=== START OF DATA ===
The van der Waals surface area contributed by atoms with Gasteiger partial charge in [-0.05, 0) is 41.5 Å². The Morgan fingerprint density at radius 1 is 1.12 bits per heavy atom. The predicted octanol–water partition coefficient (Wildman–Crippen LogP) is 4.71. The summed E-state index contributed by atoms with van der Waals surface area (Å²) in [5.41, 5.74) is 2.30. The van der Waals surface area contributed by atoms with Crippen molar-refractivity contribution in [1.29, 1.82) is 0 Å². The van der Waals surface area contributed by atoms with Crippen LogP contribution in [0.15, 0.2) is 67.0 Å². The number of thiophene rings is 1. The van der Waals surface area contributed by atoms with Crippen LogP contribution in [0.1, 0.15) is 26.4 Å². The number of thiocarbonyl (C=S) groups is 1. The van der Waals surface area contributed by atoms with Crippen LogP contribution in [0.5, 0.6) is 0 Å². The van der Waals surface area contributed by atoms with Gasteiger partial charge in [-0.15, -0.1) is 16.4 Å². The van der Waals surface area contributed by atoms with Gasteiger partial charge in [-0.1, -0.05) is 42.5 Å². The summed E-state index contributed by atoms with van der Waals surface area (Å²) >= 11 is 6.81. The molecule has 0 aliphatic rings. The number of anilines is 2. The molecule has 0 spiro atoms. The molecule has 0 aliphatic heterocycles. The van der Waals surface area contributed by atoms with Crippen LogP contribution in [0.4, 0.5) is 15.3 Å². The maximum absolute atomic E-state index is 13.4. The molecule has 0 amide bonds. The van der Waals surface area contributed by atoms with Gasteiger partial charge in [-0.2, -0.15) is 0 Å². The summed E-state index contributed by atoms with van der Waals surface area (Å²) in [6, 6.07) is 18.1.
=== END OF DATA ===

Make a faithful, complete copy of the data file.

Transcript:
The van der Waals surface area contributed by atoms with Gasteiger partial charge in [-0.05, 0) is 41.5 Å². The Morgan fingerprint density at radius 1 is 1.12 bits per heavy atom. The predicted octanol–water partition coefficient (Wildman–Crippen LogP) is 4.71. The summed E-state index contributed by atoms with van der Waals surface area (Å²) in [5.41, 5.74) is 2.30. The van der Waals surface area contributed by atoms with Crippen molar-refractivity contribution in [1.29, 1.82) is 0 Å². The van der Waals surface area contributed by atoms with Crippen LogP contribution in [0.15, 0.2) is 67.0 Å². The number of thiophene rings is 1. The van der Waals surface area contributed by atoms with Crippen LogP contribution in [0.1, 0.15) is 26.4 Å². The number of thiocarbonyl (C=S) groups is 1. The van der Waals surface area contributed by atoms with Crippen LogP contribution in [0.5, 0.6) is 0 Å². The van der Waals surface area contributed by atoms with Gasteiger partial charge in [-0.15, -0.1) is 16.4 Å². The van der Waals surface area contributed by atoms with Gasteiger partial charge in [-0.1, -0.05) is 42.5 Å². The summed E-state index contributed by atoms with van der Waals surface area (Å²) >= 11 is 6.81. The molecule has 0 aliphatic rings. The number of anilines is 2. The molecule has 0 spiro atoms. The molecule has 0 aliphatic heterocycles. The van der Waals surface area contributed by atoms with Crippen LogP contribution in [0.4, 0.5) is 15.3 Å². The maximum absolute atomic E-state index is 13.4. The molecule has 0 amide bonds. The van der Waals surface area contributed by atoms with Gasteiger partial charge in [-0.2, -0.15) is 0 Å². The summed E-state index contributed by atoms with van der Waals surface area (Å²) in [6, 6.07) is 18.1.